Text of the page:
Modern financial markets now record the precise time of each stock trade, along with price and volume, with the aim of analysing the structure of the times between trading events—leading to a big data problem. In this paper, we propose and compare two Birnbaum–Saunders autoregressive conditional duration models specified in terms of time-varying conditional median and mean durations. These models provide a novel alternative to the existing autoregressive conditional duration models due to their flexibility and ease of estimation. Diagnostic tools are developed to allow goodness-of-fit assessment and to detect departures from assumptions, including the presence of outliers and influential cases. These diagnostic tools are based on the parameter estimates using residual analysis and the Cook distance for global influence, and different perturbation schemes for local influence. A thorough Monte Carlo study is presented to evaluate the performance of the maximum likelihood estimators, and the forecasting ability of the models is assessed using the traditional and density forecast evaluation techniques. The Monte Carlo study suggests that the parameter estimators are asymptotically unbiased, consistent and normally distributed. Finally, a full analysis of a real-world financial transaction data set, from the German DAX in 2016, is presented to illustrate the proposed approach and to compare the fitting and forecasting performances with existing models in the literature. One case related to the duration time is identified as potentially influential, but its removal does not change resulting inferences demonstrating the robustness of the proposed approach. Fitting and forecasting performances favor the proposed models and, in particular, the median-based approach gives additional protection against outliers, as expected.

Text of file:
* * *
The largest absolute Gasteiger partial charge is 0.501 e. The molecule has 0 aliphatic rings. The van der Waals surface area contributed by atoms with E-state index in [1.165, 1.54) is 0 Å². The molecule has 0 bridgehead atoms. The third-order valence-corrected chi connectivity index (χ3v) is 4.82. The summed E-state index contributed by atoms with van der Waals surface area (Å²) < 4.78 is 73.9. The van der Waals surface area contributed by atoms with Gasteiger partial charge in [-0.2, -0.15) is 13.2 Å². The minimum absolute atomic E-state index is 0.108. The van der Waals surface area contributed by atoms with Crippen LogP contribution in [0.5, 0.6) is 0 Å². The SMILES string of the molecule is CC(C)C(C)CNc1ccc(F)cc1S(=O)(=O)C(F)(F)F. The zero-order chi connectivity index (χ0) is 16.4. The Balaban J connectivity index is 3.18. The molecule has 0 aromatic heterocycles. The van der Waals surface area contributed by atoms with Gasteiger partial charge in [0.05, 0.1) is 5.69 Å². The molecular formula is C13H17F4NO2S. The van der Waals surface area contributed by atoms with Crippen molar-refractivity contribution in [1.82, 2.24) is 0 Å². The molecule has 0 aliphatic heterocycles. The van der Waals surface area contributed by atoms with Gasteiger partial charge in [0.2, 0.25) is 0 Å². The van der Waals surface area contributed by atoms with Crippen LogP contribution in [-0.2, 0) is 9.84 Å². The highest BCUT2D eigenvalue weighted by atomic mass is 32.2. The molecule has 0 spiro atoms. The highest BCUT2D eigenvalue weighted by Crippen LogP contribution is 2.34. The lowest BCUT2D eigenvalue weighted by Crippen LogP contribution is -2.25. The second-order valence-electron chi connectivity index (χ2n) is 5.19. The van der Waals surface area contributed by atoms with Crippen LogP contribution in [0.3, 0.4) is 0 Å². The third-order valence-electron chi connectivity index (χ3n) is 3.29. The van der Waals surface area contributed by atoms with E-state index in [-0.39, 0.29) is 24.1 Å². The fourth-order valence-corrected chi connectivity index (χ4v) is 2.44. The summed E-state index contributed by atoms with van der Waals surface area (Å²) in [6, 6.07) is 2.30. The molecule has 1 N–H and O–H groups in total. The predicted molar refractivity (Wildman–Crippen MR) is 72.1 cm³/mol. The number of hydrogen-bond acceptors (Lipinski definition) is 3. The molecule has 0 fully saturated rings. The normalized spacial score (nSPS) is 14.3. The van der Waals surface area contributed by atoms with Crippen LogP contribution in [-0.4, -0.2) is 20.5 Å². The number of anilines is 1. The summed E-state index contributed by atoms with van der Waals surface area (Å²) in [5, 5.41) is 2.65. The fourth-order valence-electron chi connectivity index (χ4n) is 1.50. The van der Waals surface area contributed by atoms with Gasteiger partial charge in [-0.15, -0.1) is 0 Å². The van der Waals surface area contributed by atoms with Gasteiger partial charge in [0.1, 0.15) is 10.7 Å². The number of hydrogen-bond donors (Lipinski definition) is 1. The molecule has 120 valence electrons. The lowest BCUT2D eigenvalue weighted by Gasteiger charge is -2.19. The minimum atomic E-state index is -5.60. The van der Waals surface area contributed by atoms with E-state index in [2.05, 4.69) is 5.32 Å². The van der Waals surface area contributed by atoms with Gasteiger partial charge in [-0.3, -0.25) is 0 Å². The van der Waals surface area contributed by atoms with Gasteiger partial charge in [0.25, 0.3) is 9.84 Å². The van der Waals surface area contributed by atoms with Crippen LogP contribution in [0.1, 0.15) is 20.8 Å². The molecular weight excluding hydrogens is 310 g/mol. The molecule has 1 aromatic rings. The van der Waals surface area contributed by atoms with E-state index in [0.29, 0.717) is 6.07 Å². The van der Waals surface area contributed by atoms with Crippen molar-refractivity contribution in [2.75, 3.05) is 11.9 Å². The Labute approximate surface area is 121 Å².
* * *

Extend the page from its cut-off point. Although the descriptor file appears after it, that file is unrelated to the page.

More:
Big data Birnbaum–Saunders distribution Forecasting ability Influence diagnostics Likelihood-based methods Monte Carlo simulation R software
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The authors thank the Editors and reviewers for their constructive comments on an earlier version of this manuscript. The research was partially supported by CNPq and CAPES Grants from the Brazilian Government and by FONDECYT 1160868 Grant from the Chilean Government.
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